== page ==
As we approach the end of a tumultuous 2022, retail investors are wondering what’s around the corner for next year and whether they should adjust their portfolios for the new year.
There are mixed signals in the market right now. Optimists see the bottom as already in and expect an imminent pivot from the Federal Reserve that will slow interest rate hikes and trigger a new bull run. Others think this bear market is just getting started and expect a recession to soon wreck corporate profits and tank the markets in the first half of 2023.
Success in investing often boils down to setting expectations and judging the probability and time scope for change. Investors need to get their bearings before the new year begins to get a feel for where things are going.
This article will review several predictions from prominent analysts and investment banks on where the S&P 500 will be at the end of next year, ranging from the most bearish to the most bullish forecasts.
Besides being a popular stock market index, many investors consider the S&P 500 to be an excellent benchmark for the stock market’s overall performance. This is because it reflects the movements of 500 of the largest public companies in the US. It covers a more diverse range of industries than the Dow Jones Industrial Average (DJIA), which only contains 30 companies.
This means that the S&P 500 provides a broad picture of how the overall stock market is performing. In addition, the S&P 500 is a market-capitalization-weighted index, which means the biggest companies by market value have a correspondingly large impact on the index’s performance. This means that the S&P 500 tracks the performance of the companies that are most important to the market.
The Bear Bites
Some banks, like Barclays, don’t see a soft landing in sight. Instead, expect a lot more pain in 2023.
The London-based bank predicts the index will fall to end at 3,675 by the end of next year. Considering the S&P 500 is currently around 4000 points since the start of December, that is a loss of around 8%.
“We acknowledge some upside risks to our scenario analysis given post-peak inflation, strong consumer balance sheets and a resilient labor market,” the bank said in November. “However, current multiples are baking in a sharp moderation in inflation and eventually a soft landing, which we believe is a less likely event.”
Another bearish forecast comes from Jeff Bierman, former chief market technician at TD Ameritrade, who believes the S&P 500 has roughly 20% more to fall.
“People need to temper their expectations. They’re way too bullish here,” he said.
Bierman believes the over-optimism is due to the market misreading the Fed’s slowing interest rate hikes as a pivot. He also sees a lot more economic pain ahead, pointing to the inverted yield curve as a key indicator the US recession is here.
Bierman predicts the index to bottom out in the third quarter of next year at 3,200 points.
Back Where We Started
Some analysts, like Morgan Stanley’s chief equities strategist Mike Wilson, don’t see the index ending up much higher or lower than where it currently is.
Wilson forecasts the S&P 500 closing out 2023 at 3,900 – the same year-end price target he gave for 2022 last year. Yet Wilson does not see the market simply crab-walking sideways through the year.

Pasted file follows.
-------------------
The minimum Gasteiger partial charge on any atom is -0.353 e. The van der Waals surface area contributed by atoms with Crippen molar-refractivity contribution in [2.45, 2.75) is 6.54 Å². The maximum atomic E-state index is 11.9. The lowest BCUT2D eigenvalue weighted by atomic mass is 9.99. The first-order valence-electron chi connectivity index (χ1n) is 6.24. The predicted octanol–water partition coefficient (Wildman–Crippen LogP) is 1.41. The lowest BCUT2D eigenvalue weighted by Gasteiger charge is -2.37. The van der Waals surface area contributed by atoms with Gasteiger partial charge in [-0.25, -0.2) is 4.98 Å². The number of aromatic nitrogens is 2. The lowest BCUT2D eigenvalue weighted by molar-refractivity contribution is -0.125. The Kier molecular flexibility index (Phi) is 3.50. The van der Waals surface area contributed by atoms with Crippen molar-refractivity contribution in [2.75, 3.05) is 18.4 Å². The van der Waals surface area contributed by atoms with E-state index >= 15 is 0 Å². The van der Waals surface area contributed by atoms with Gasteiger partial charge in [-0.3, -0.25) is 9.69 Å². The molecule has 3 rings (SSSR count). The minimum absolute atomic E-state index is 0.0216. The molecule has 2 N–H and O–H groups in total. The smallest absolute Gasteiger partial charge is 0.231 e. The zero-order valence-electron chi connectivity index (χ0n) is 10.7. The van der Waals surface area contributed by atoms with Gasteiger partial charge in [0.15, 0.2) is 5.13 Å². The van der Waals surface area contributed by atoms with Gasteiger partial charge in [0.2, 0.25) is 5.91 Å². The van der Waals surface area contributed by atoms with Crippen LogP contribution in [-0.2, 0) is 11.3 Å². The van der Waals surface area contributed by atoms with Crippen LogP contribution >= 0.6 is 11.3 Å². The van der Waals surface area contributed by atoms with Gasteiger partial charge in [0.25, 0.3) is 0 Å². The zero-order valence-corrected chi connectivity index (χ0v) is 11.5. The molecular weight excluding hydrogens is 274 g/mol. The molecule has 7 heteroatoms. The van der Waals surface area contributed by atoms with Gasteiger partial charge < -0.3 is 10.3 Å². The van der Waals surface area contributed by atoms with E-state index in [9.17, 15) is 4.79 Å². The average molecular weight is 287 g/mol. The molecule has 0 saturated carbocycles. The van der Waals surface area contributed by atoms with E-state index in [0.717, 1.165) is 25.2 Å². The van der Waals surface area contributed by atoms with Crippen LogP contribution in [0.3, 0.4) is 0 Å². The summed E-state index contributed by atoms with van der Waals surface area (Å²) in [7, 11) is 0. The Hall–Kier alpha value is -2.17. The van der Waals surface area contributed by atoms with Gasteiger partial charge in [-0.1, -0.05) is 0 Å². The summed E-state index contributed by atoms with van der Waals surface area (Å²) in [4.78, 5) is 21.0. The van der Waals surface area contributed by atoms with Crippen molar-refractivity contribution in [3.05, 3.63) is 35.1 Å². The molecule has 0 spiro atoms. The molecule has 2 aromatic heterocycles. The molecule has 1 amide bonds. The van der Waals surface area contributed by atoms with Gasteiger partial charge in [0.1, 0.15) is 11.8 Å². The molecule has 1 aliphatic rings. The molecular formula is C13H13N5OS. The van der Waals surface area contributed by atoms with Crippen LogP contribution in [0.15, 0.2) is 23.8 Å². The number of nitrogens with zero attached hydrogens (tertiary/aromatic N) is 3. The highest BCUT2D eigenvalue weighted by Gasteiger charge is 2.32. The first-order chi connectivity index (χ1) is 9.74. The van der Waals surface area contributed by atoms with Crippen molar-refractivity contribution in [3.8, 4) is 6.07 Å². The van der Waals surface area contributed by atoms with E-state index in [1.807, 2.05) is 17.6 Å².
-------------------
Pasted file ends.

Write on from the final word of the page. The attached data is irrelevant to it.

“It’s going to be a wild ride,” he told CNBC in late November, predicting a big dip early on.
“You should expect an S&P between 3,000 and 3,300 sometime in probably the first four months of the year,” he said, adding that lackluster corporate earnings reports will hit stock values across a range of sectors beyond tech.
Some financial advisors, such as Michael Raimondi, MFA, CFP, and Director of Operations at Clarus Group, see things similarly.
“If the fed starts to reduce rate hikes due to cooling inflationary data, a recovery any sooner than Q3 or Q4 of 2023 is unlikely as we seem to have more recessionary pain ahead,” Raimondo said.
“I hope we will be on the road to recovery by the end of 2023 and see the S&P break 4,000 pts, but that is my cautious optimism speaking, and I don’t think we will get there before revisiting some numbers we haven’t seen since 2020,” he added. “This could be a slow, choppy recovery,” he said.
Wild Bull Ride
Deutsche Bank is one of the more bullish of the big investment banks. Like Wilson, it also sees a volatile year, predicting wild thousand-point swings. However, it sees 2023 ending on the upside.
Deutsche Bank predicts the index will soar, crash and then soar again to reach 4,500 by year-end, a 12.5% increase.
“Equity markets are projected to move higher in the near term, plunge as the US recession hits, and then recover fairly quickly,” read the Bank’s statement last month. “We see the S&P 500 at 4500 in the first half, down more than 25% in Q3, and back to 4500 by year-end 2023.”
Another bullish prediction comes from Jim Paulsen, Chief Investment Strategist at the Leuthold Group. Paulsen sees the market soaring by at least 25% next year and expects the S&P 500 will hit 5,000 by the end of 2023.
“Investors are focusing too much on the Federal Reserve and the implication of its interest-rate hikes,” Paulsen said, adding that other factors besides monetary policy are driving the market.
“The lows are in, and I think we are starting a new bull market,” he added.
The market is hard to predict at the best of times, let alone during a time of high inflation, inverted yield curves, and Fed interventions. Not to mention the myriad disruptions happening abroad, from Covid to wars and much more. The great variation between expert forecasts reveals just how hard it is to see around the corner in the current economic climate. Regardless of where the market ends up in twelve months’ time, 2023 is likely to be an eventful year for investors.
This article was produced and syndicated by Wealth of Geeks.
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